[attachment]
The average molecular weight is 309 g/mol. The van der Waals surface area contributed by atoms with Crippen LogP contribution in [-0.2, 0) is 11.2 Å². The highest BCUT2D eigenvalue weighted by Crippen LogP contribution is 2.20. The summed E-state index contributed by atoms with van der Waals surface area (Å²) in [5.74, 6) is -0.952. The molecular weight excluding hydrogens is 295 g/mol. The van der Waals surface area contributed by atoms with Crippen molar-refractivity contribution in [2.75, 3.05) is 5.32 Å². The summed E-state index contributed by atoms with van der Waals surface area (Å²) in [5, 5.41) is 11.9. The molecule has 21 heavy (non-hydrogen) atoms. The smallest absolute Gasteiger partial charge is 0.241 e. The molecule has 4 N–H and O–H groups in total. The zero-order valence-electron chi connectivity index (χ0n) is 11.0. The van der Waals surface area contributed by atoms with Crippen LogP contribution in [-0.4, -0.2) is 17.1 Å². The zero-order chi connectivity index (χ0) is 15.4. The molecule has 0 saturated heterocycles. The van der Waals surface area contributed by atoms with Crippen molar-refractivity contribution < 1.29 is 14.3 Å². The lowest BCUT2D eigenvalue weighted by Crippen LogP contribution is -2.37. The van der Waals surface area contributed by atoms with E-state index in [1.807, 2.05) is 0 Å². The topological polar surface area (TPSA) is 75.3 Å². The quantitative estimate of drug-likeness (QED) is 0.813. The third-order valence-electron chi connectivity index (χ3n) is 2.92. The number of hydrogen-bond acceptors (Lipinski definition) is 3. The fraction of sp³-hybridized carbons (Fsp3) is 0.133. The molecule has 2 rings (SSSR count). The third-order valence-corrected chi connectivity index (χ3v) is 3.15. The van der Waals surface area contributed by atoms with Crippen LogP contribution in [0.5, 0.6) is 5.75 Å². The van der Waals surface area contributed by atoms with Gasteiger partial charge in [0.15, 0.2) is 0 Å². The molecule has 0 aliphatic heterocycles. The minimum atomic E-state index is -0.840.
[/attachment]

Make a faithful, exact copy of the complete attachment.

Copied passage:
The average molecular weight is 309 g/mol. The van der Waals surface area contributed by atoms with Crippen LogP contribution in [-0.2, 0) is 11.2 Å². The highest BCUT2D eigenvalue weighted by Crippen LogP contribution is 2.20. The summed E-state index contributed by atoms with van der Waals surface area (Å²) in [5.74, 6) is -0.952. The molecular weight excluding hydrogens is 295 g/mol. The van der Waals surface area contributed by atoms with Crippen molar-refractivity contribution in [2.75, 3.05) is 5.32 Å². The summed E-state index contributed by atoms with van der Waals surface area (Å²) in [5, 5.41) is 11.9. The molecule has 21 heavy (non-hydrogen) atoms. The smallest absolute Gasteiger partial charge is 0.241 e. The molecule has 4 N–H and O–H groups in total. The zero-order valence-electron chi connectivity index (χ0n) is 11.0. The van der Waals surface area contributed by atoms with Crippen LogP contribution in [-0.4, -0.2) is 17.1 Å². The zero-order chi connectivity index (χ0) is 15.4. The molecule has 0 saturated heterocycles. The van der Waals surface area contributed by atoms with Crippen molar-refractivity contribution < 1.29 is 14.3 Å². The lowest BCUT2D eigenvalue weighted by Crippen LogP contribution is -2.37. The van der Waals surface area contributed by atoms with E-state index in [1.807, 2.05) is 0 Å². The topological polar surface area (TPSA) is 75.3 Å². The quantitative estimate of drug-likeness (QED) is 0.813. The third-order valence-electron chi connectivity index (χ3n) is 2.92. The number of hydrogen-bond acceptors (Lipinski definition) is 3. The fraction of sp³-hybridized carbons (Fsp3) is 0.133. The molecule has 2 rings (SSSR count). The third-order valence-corrected chi connectivity index (χ3v) is 3.15. The van der Waals surface area contributed by atoms with Crippen LogP contribution in [0.5, 0.6) is 5.75 Å². The van der Waals surface area contributed by atoms with Gasteiger partial charge in [0.15, 0.2) is 0 Å². The molecule has 0 aliphatic heterocycles. The minimum atomic E-state index is -0.840.